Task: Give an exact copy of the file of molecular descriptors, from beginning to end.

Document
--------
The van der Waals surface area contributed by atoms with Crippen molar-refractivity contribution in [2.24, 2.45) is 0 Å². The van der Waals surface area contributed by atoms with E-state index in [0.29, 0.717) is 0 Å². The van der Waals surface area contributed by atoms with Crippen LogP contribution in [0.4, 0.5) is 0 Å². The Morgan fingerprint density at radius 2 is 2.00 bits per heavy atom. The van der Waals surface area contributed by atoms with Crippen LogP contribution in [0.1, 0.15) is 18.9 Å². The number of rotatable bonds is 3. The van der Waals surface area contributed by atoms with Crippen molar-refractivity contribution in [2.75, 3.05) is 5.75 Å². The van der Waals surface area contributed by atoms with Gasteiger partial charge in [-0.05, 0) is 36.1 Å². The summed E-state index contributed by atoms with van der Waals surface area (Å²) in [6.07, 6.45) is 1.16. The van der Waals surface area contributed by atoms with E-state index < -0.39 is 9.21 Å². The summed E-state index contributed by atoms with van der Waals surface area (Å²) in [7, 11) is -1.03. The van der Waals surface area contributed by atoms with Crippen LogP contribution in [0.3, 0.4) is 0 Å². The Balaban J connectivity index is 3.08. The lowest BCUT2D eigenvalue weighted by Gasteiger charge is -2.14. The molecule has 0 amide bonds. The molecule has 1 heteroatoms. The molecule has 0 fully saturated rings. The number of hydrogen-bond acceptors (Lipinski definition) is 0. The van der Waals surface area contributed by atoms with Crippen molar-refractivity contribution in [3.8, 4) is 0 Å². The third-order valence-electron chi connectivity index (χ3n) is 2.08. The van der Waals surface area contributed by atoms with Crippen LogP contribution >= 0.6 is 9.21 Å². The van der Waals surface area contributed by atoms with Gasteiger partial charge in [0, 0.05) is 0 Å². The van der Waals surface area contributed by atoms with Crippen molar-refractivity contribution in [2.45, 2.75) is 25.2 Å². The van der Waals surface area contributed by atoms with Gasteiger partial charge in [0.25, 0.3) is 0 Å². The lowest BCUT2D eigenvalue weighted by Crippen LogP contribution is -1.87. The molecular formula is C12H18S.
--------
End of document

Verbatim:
The van der Waals surface area contributed by atoms with Crippen molar-refractivity contribution in [2.24, 2.45) is 0 Å². The van der Waals surface area contributed by atoms with E-state index in [0.29, 0.717) is 0 Å². The van der Waals surface area contributed by atoms with Crippen LogP contribution in [0.4, 0.5) is 0 Å². The Morgan fingerprint density at radius 2 is 2.00 bits per heavy atom. The van der Waals surface area contributed by atoms with Crippen LogP contribution in [0.1, 0.15) is 18.9 Å². The number of rotatable bonds is 3. The van der Waals surface area contributed by atoms with Crippen molar-refractivity contribution in [2.75, 3.05) is 5.75 Å². The van der Waals surface area contributed by atoms with Gasteiger partial charge in [-0.05, 0) is 36.1 Å². The summed E-state index contributed by atoms with van der Waals surface area (Å²) in [6.07, 6.45) is 1.16. The van der Waals surface area contributed by atoms with E-state index < -0.39 is 9.21 Å². The summed E-state index contributed by atoms with van der Waals surface area (Å²) in [7, 11) is -1.03. The van der Waals surface area contributed by atoms with Crippen LogP contribution in [0.3, 0.4) is 0 Å². The Balaban J connectivity index is 3.08. The lowest BCUT2D eigenvalue weighted by Gasteiger charge is -2.14. The molecule has 0 amide bonds. The molecule has 1 heteroatoms. The molecule has 0 fully saturated rings. The number of hydrogen-bond acceptors (Lipinski definition) is 0. The van der Waals surface area contributed by atoms with Crippen molar-refractivity contribution in [3.8, 4) is 0 Å². The third-order valence-electron chi connectivity index (χ3n) is 2.08. The van der Waals surface area contributed by atoms with Crippen LogP contribution >= 0.6 is 9.21 Å². The van der Waals surface area contributed by atoms with Gasteiger partial charge in [0, 0.05) is 0 Å². The van der Waals surface area contributed by atoms with Crippen molar-refractivity contribution in [2.45, 2.75) is 25.2 Å². The van der Waals surface area contributed by atoms with Gasteiger partial charge in [0.25, 0.3) is 0 Å². The lowest BCUT2D eigenvalue weighted by Crippen LogP contribution is -1.87. The molecular formula is C12H18S.